December 2, 2016 by The Dog Rules
It dawned on me that Drift was going through all the puppy stages even though he was an adult dog. He began to challenge me and, briefly, became nippy with me. When he found that I was having none of his sass he changed his tune.
Some of his behavior concerned me. He had made friends with a couple of neighborhood dogs that we met on walks. Initially, Drift had been polite and playful. Then his behavior changed suddenly. He lunged toward them like a wild thing, growling and appearing anything but friendly. The owners of these dogs kept a good distance from us thereafter. I couldn’t blame them. The most difficult part was that his behavior had become unpredictable – like Jekyll and Hyde.
Fortunately for me, I bumped into behaviour and training consultant Chirag Patel, owner of Domesticated Manners. Dear Chirag spent about 30 minutes with me discussing Drift’s behaviour and making many useful recommendations to manage Drift during the final stages of his recovery.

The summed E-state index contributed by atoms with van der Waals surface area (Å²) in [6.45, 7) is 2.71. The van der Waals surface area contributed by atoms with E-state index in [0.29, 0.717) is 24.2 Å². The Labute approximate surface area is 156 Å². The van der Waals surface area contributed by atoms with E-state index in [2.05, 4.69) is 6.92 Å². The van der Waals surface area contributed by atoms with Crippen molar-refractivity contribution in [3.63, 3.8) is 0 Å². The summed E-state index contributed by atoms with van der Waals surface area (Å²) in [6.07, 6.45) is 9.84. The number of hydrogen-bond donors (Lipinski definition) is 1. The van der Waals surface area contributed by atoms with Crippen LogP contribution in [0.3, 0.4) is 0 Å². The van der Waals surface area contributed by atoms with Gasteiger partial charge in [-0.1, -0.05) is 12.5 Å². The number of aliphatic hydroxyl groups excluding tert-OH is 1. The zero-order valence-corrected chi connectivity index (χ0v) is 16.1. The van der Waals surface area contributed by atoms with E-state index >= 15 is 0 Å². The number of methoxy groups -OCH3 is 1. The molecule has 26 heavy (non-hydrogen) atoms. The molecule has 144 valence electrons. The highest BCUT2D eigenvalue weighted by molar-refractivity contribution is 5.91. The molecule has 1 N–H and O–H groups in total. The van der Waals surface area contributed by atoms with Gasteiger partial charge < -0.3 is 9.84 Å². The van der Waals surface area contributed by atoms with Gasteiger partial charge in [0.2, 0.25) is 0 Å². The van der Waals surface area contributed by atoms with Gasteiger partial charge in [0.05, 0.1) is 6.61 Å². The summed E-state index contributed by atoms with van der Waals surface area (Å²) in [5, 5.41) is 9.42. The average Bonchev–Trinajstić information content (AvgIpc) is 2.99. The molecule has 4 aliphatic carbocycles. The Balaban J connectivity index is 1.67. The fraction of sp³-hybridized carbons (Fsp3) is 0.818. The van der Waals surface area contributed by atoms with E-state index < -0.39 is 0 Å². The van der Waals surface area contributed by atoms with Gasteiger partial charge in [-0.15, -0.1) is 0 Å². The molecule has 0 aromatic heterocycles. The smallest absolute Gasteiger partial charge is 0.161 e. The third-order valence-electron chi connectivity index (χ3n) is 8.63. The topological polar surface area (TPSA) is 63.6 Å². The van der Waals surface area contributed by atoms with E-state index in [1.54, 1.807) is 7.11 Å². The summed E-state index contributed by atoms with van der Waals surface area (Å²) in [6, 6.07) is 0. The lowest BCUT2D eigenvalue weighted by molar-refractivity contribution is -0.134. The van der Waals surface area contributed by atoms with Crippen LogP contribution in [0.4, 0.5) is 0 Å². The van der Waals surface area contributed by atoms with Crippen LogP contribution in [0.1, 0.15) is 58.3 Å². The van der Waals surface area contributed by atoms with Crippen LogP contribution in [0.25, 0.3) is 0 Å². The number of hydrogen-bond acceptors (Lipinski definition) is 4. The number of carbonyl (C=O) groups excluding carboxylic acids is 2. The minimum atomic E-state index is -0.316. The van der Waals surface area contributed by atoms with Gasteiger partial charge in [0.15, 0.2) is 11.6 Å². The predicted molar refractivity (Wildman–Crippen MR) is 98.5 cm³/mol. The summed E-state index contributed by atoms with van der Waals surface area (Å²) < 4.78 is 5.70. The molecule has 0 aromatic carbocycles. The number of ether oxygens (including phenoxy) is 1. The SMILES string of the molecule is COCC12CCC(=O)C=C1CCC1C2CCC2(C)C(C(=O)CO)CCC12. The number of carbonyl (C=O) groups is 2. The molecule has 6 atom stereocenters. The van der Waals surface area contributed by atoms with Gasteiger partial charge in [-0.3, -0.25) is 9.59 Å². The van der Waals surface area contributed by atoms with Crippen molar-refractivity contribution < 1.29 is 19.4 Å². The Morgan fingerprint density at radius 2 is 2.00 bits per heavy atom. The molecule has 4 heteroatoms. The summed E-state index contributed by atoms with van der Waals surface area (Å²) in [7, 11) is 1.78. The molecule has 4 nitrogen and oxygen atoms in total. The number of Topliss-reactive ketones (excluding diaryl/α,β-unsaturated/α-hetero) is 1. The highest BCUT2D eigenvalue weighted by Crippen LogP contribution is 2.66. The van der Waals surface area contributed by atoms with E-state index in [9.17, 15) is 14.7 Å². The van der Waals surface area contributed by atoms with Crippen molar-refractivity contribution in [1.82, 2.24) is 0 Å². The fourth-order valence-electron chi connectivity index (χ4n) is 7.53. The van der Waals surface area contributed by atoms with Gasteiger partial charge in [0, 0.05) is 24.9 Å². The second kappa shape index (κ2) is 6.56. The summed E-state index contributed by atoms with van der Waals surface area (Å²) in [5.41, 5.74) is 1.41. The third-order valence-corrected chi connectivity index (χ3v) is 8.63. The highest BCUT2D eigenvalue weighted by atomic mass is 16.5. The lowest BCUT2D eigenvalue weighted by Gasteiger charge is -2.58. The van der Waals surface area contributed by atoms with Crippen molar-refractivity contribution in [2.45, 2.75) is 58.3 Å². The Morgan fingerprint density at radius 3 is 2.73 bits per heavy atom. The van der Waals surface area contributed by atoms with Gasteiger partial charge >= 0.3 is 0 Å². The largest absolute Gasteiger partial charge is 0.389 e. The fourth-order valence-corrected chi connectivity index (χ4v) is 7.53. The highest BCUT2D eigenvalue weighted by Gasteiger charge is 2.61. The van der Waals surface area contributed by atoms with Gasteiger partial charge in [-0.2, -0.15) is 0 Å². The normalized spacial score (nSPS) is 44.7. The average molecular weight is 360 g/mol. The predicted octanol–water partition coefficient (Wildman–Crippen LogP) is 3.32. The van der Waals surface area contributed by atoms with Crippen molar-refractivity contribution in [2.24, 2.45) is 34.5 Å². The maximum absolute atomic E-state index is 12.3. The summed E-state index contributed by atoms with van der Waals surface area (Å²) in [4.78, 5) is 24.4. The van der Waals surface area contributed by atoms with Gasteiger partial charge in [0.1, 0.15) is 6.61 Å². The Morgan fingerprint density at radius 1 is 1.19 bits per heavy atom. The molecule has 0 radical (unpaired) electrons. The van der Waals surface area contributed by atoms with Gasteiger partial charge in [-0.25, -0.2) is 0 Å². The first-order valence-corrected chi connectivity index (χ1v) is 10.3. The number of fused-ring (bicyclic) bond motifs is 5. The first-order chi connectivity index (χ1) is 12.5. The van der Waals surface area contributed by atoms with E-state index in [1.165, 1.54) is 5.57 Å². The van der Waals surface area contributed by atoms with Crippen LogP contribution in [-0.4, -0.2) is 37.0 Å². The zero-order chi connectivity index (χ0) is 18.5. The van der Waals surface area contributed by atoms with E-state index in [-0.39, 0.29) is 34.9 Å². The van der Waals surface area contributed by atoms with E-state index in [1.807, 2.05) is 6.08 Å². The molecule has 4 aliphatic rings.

Drift’s stamina had increased to the point were he needed more exercise than I could give him on-leash. Because he had absolutely no recall, I needed to find a secure area where I could let him burn of some of that excess energy and still catch him if necessary. I took him to an out-of-the-way off-leash park at times when I was fairly certain that there would be no other dogs around. We worked in the small dog enclosure where I could see the approach of other dog walkers. I didn’t want to take the chance of Drift “acting out” on another dog.
He loved galloping around the enclosure chasing his ball. We were fortunate enough to have other dogs use the big dog enclosure. There was a fence section between the two enclosures where Drift could walk up and sniff the other dogs and not get into close contact with them. When Drift displayed his annoying, bossy puppy behavior the other dogs would simply walk away from him and play with each other.